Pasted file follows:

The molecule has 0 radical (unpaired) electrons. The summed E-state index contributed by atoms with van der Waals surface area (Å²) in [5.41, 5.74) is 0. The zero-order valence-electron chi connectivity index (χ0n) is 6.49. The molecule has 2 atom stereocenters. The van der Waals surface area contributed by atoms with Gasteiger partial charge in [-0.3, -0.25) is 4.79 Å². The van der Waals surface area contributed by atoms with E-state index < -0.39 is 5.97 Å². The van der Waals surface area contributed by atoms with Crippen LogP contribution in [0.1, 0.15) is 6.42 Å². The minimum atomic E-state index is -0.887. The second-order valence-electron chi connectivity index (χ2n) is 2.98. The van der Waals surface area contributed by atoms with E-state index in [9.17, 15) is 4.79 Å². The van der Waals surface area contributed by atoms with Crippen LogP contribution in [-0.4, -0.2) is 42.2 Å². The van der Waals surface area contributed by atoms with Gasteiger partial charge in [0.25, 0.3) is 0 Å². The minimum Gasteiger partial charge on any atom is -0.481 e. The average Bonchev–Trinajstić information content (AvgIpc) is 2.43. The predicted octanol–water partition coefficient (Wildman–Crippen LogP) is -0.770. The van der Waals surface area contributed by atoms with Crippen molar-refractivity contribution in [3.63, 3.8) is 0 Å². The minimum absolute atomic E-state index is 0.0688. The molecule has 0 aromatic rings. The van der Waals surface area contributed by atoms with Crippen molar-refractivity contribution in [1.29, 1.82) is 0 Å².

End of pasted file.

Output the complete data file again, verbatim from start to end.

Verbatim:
The molecule has 0 radical (unpaired) electrons. The summed E-state index contributed by atoms with van der Waals surface area (Å²) in [5.41, 5.74) is 0. The zero-order valence-electron chi connectivity index (χ0n) is 6.49. The molecule has 2 atom stereocenters. The van der Waals surface area contributed by atoms with Gasteiger partial charge in [-0.3, -0.25) is 4.79 Å². The van der Waals surface area contributed by atoms with E-state index < -0.39 is 5.97 Å². The van der Waals surface area contributed by atoms with Crippen LogP contribution in [0.1, 0.15) is 6.42 Å². The minimum atomic E-state index is -0.887. The second-order valence-electron chi connectivity index (χ2n) is 2.98. The van der Waals surface area contributed by atoms with E-state index in [9.17, 15) is 4.79 Å². The van der Waals surface area contributed by atoms with Crippen LogP contribution in [-0.4, -0.2) is 42.2 Å². The van der Waals surface area contributed by atoms with Gasteiger partial charge in [0.25, 0.3) is 0 Å². The minimum Gasteiger partial charge on any atom is -0.481 e. The average Bonchev–Trinajstić information content (AvgIpc) is 2.43. The predicted octanol–water partition coefficient (Wildman–Crippen LogP) is -0.770. The van der Waals surface area contributed by atoms with Crippen molar-refractivity contribution in [3.63, 3.8) is 0 Å². The minimum absolute atomic E-state index is 0.0688. The molecule has 0 aromatic rings. The van der Waals surface area contributed by atoms with Crippen molar-refractivity contribution in [1.29, 1.82) is 0 Å².